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The optimist dinghy

Optimist dinghy, or Optimist, is a small one-mandinghy. The Optimist dinghy is recognizable by its almost square shape, uses spristake and has a Q-similar symbol i the sail which stands for International(I) Optimist(O).

You can compete in Optimist up to and including the year you turn 15, but many have already outgrown the boat before then. Many people start sailing the boat at the age of eight. The Optimist is probably the world's largest boat class with up to 300,000 boats in the world. In Sweden, over 24,000 Optimist boats have been registered.

The Optimist dinghy is widely used in sailing schools for children, which is also what it was originally designed for. According to International Optimist Dinghy Association (IODA) had three quarters of those who medaled in sailing i 2004 Summer Olympics sailed optimist dinghy.

The hull

The hull is like a square box. The boat is widest in the middle, narrower in the stern and narrowest in the bow. The transom is completely flat. All sides connect to the bottom at almost right angles, except for the bow, which is slightly forward. These construction details facilitate construction i plywood. The boat has these characteristics even though today they are rarely made of wood but instead of glass fiber reinforced thermoplastic.

As the boat is light in relation to the sailor, it is greatly affected by the position of the sailor. It is particularly important not to sit too far back in the boat as this means that the water does not release from the stern and turbulence forms behind the boat. This is also used to brake the boat if necessary. There are few boats that can be braked so effectively just by using the weight of the sailor. Optimist dinghy missing self-loading. This means that the boat must scooped up when water sails in or after it has capsized. In strong winds, the ability to scoop effectively is critical to positioning in races because no matter how well the boat is sailed, water will come in because the boat is completely missing deck and any water that is rinsed or splashed in must be scooped out.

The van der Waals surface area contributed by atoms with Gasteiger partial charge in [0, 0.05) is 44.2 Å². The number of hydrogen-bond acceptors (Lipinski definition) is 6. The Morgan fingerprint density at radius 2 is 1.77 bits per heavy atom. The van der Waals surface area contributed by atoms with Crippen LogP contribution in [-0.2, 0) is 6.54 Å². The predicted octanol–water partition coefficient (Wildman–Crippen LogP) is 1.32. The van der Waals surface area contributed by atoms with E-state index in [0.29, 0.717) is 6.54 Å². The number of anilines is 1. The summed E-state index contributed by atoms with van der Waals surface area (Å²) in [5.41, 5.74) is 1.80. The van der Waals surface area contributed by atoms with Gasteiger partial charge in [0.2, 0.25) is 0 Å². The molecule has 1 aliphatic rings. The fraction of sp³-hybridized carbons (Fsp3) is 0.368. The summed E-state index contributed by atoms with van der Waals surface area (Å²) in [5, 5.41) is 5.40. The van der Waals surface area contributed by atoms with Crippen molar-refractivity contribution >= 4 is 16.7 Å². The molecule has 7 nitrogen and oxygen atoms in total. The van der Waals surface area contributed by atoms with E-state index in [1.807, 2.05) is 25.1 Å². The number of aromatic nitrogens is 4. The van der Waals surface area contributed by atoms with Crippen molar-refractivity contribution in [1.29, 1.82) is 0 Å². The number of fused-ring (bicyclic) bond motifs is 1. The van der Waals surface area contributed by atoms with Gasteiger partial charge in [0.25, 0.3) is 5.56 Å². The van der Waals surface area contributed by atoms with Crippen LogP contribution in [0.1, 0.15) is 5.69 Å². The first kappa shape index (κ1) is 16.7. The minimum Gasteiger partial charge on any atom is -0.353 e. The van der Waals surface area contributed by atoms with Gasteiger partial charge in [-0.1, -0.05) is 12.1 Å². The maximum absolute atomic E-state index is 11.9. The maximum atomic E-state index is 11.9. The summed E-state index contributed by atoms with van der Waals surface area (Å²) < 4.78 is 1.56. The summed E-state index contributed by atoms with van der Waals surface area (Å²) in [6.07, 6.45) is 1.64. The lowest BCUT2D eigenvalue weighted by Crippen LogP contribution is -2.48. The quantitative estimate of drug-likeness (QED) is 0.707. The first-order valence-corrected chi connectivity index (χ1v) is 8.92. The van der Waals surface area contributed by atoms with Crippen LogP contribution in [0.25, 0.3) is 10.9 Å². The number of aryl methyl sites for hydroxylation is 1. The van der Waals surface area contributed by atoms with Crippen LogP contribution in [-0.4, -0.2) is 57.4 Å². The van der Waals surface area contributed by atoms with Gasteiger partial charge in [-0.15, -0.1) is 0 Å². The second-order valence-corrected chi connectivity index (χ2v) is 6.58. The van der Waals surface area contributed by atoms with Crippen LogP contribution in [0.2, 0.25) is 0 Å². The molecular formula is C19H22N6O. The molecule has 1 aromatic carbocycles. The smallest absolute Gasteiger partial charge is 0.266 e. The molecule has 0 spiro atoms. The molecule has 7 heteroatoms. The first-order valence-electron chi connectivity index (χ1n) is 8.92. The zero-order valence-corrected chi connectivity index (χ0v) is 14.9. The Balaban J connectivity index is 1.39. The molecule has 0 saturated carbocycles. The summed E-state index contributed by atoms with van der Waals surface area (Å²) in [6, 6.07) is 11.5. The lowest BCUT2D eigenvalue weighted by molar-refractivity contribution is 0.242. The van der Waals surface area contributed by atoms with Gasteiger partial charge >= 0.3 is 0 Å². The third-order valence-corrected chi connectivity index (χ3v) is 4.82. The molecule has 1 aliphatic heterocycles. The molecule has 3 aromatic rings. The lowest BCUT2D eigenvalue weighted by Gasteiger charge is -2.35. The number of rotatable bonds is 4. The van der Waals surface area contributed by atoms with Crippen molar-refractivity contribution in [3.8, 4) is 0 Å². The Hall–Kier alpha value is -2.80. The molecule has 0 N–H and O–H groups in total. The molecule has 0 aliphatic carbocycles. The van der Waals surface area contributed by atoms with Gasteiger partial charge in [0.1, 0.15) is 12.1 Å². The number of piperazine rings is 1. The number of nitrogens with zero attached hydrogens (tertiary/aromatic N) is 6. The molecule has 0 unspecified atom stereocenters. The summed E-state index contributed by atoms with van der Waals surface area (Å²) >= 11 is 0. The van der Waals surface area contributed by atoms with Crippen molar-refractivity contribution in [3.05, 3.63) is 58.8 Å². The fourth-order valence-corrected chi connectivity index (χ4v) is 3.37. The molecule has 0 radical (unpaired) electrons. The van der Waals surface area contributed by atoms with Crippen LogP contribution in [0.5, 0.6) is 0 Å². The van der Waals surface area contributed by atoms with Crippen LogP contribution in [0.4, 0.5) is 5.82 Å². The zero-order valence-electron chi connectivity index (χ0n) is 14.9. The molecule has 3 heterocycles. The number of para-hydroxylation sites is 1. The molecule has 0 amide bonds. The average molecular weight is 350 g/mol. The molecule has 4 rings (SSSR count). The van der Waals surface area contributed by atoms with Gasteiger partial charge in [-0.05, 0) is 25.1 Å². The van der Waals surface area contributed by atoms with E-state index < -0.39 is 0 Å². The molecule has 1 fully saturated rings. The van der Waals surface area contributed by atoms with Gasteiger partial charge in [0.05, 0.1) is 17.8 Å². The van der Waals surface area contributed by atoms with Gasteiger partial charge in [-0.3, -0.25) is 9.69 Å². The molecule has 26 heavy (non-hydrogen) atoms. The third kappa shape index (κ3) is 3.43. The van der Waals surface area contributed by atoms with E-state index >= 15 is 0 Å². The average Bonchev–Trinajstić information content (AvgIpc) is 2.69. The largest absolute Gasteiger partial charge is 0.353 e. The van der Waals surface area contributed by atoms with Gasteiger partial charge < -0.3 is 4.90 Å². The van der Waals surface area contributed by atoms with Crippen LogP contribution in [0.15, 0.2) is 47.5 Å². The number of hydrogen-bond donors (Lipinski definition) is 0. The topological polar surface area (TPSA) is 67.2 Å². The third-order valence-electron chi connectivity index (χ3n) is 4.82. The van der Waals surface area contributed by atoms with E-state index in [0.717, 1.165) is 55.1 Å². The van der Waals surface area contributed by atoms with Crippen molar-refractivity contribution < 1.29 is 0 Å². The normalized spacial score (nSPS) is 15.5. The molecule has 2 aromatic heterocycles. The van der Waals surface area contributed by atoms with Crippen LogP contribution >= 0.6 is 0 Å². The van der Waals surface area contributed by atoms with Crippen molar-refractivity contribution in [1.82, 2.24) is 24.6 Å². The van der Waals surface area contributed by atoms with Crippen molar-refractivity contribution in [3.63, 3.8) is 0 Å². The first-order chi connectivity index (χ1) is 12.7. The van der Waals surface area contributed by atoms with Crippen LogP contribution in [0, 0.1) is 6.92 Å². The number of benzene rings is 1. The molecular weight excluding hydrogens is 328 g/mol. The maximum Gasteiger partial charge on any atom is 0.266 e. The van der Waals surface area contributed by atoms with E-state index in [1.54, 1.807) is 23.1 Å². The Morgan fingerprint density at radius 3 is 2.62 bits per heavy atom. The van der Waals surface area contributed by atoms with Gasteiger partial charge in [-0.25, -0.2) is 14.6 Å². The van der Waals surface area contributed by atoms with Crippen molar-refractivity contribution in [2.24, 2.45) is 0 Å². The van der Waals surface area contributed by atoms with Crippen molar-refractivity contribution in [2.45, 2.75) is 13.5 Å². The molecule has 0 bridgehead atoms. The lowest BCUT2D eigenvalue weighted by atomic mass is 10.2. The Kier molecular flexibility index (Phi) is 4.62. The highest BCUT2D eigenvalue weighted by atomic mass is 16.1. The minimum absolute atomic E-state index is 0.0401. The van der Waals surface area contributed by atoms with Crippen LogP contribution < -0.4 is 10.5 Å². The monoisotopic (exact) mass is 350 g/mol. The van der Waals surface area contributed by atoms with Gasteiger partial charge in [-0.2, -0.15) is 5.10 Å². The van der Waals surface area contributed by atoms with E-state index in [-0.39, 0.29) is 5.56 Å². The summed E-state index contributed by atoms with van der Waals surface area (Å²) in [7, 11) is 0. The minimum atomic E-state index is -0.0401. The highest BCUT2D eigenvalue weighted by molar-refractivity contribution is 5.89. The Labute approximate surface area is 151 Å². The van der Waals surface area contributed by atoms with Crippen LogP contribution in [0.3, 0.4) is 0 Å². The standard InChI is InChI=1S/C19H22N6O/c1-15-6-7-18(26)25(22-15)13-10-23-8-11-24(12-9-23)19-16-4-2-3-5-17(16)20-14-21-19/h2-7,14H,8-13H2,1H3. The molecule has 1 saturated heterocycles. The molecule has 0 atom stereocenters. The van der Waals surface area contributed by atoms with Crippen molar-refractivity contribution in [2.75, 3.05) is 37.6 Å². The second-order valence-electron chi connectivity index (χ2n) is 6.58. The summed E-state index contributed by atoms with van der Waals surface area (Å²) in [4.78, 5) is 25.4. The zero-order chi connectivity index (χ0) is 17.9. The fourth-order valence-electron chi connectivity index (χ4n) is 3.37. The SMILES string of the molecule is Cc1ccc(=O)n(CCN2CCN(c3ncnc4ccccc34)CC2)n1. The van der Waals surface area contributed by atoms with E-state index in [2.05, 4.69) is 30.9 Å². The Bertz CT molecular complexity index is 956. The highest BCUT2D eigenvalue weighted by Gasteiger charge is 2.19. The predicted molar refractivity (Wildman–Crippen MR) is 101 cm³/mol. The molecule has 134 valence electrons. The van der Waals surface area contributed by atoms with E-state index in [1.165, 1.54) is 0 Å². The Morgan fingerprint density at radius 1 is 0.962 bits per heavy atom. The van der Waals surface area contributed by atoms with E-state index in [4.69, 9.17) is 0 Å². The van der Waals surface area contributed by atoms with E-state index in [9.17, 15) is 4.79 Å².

There are three unlockable flotation cushions in the hull to prevent the boat from sinking if it fills with water. On some older boats, before the One-Design rules came along, the unlockable flotation bags were built into the hull and inflated through inspection hatches.

Some very old boats, mainly from the manufacturer Fall joint, had double hull with styrofoam between and styrofoam blocks built-in. Today, water has often entered between the hulls, which means that they are very heavy.

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